“I Didn’t Realize She Had Such a Hard Time”: Rihanna’s Tattoo Artist Weighs In

Rihanna’s giving a whole new meaning to “no pain, no gain.”

The Barbadian songstress underwent a cringe-inducing tattoo process while visiting New Zealand Wednesday, but instead of the usual needle and ink, it involved more unconventional tools — a chisel and mallet.

But the grimacing pain is all part of the spiritual experience, the ink artist told Celebuzz.

And RiRi wanted to get rid of the negativities of her past — and she was open about her ex, Chris Brown, being part of those memories she’d like to forget.

“I didn’t realize she had such a hard time,” said artist Inia Taylor.

“Apparently, she had such an asshole of a boyfriend she said. The tattoo is just a reminder of the things in the past. Lord knows, she overcame a lot of that shit.”

The traditional Maori design process uses the ancient language of Ta Moko and aren’t just works of art. They have a much deeper meaning.

“It’s not about getting a tattoo, it’s a ceremony,” he added. “Tattoos aren’t fashion. They are a way to get rid of pain in your life. You have to create pain to get over pain.”

Before they got to work on her hand, the 25-year-old superstar and the artists collaborated on the design of the ancient symbols and said a traditional prayer.

“The symbols involved are of dreams, hope, aspirations and navigation with Polynesian stars on her fingers,” said Taylor, who was introduced to RiRi through New Zealand musician Tiki Taane.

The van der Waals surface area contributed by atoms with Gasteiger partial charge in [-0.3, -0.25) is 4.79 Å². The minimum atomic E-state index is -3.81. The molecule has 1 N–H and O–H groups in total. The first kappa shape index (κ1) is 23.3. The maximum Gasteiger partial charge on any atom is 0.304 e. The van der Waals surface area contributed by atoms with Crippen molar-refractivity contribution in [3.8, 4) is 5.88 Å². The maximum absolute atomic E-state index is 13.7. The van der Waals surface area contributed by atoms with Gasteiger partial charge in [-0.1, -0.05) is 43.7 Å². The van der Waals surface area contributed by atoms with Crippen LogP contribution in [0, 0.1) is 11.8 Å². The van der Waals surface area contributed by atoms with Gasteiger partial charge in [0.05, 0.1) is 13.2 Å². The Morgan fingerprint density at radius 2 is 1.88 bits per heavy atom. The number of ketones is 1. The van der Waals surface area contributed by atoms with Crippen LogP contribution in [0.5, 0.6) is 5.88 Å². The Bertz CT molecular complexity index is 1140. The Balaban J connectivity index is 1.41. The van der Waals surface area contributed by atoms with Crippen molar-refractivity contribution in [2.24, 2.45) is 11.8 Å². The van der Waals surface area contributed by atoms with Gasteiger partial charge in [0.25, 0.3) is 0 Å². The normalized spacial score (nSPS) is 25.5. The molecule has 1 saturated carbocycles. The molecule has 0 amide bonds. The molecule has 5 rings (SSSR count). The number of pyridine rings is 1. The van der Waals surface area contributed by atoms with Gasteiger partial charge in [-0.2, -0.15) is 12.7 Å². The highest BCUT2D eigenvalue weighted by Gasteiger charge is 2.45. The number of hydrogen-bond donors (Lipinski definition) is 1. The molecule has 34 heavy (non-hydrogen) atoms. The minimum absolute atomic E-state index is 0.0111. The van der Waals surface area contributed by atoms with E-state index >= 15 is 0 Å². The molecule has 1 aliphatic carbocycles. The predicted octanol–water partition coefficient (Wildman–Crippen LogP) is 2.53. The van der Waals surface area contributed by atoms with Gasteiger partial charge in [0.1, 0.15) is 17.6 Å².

And if her on-camera scowl (or blood) wasn’t bad enough, believe it or not, Taylor and Rihanna actually wanted to do something bigger (eek!), but didn’t have enough time before the “We Found Love” singer had to catch a flight to her next stop on the “Diamonds” world tour.

No matter the size, her newest hand markings are a rite of passage, according to Taylor. And despite the pain of her past she wants to forget, the tattoo is meant to remind her of how much she’s grown and what she wants to become.

“She’s a very brave girl and we applaud her for that,” he said.

“I told her when my family’s in the room, she’s not the only rock star. And she laughed. I actually don’t tattoo rock stars, I only tattoo family. So we consider her family.”

“It’s about stopping, reassessing, you make a mark on yourself, and you leave it behind. It’s a coming of age. It’s a moment to reassess.

“She’s tough and she’s been through pain. And she dealt with it in a majestic and horrible way.”